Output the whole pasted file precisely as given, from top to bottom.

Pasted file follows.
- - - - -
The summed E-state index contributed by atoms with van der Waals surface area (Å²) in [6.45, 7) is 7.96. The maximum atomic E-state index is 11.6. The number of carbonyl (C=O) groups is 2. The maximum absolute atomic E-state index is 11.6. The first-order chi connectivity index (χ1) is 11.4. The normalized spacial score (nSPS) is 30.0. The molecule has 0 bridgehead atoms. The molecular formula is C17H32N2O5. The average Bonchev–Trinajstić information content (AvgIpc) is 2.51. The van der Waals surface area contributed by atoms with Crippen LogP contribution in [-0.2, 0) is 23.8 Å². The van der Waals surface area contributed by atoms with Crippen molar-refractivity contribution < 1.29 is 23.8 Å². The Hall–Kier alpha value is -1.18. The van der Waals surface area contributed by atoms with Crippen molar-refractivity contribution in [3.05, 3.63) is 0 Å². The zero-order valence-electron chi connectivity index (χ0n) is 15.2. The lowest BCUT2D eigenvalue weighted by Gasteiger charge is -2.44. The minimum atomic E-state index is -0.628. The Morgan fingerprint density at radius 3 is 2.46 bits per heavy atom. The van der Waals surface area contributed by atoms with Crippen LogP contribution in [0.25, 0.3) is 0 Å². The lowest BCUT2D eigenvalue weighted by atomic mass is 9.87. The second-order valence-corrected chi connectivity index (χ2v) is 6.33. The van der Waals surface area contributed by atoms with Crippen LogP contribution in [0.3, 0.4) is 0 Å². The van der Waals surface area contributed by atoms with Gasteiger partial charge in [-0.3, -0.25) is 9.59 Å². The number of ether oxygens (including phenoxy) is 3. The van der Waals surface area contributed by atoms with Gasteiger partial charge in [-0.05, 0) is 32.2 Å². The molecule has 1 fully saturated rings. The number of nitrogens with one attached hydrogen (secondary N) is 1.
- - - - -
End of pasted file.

The summed E-state index contributed by atoms with van der Waals surface area (Å²) in [6.45, 7) is 7.96. The maximum atomic E-state index is 11.6. The number of carbonyl (C=O) groups is 2. The maximum absolute atomic E-state index is 11.6. The first-order chi connectivity index (χ1) is 11.4. The normalized spacial score (nSPS) is 30.0. The molecule has 0 bridgehead atoms. The molecular formula is C17H32N2O5. The average Bonchev–Trinajstić information content (AvgIpc) is 2.51. The van der Waals surface area contributed by atoms with Crippen LogP contribution in [-0.2, 0) is 23.8 Å². The van der Waals surface area contributed by atoms with Crippen molar-refractivity contribution < 1.29 is 23.8 Å². The Hall–Kier alpha value is -1.18. The van der Waals surface area contributed by atoms with Crippen molar-refractivity contribution in [3.05, 3.63) is 0 Å². The zero-order valence-electron chi connectivity index (χ0n) is 15.2. The lowest BCUT2D eigenvalue weighted by Gasteiger charge is -2.44. The minimum atomic E-state index is -0.628. The Morgan fingerprint density at radius 3 is 2.46 bits per heavy atom. The van der Waals surface area contributed by atoms with Crippen LogP contribution in [0.25, 0.3) is 0 Å². The lowest BCUT2D eigenvalue weighted by atomic mass is 9.87. The second-order valence-corrected chi connectivity index (χ2v) is 6.33. The van der Waals surface area contributed by atoms with Crippen LogP contribution in [0.3, 0.4) is 0 Å². The van der Waals surface area contributed by atoms with Gasteiger partial charge in [-0.3, -0.25) is 9.59 Å². The number of ether oxygens (including phenoxy) is 3. The van der Waals surface area contributed by atoms with Gasteiger partial charge in [-0.05, 0) is 32.2 Å². The molecule has 1 fully saturated rings. The number of nitrogens with one attached hydrogen (secondary N) is 1.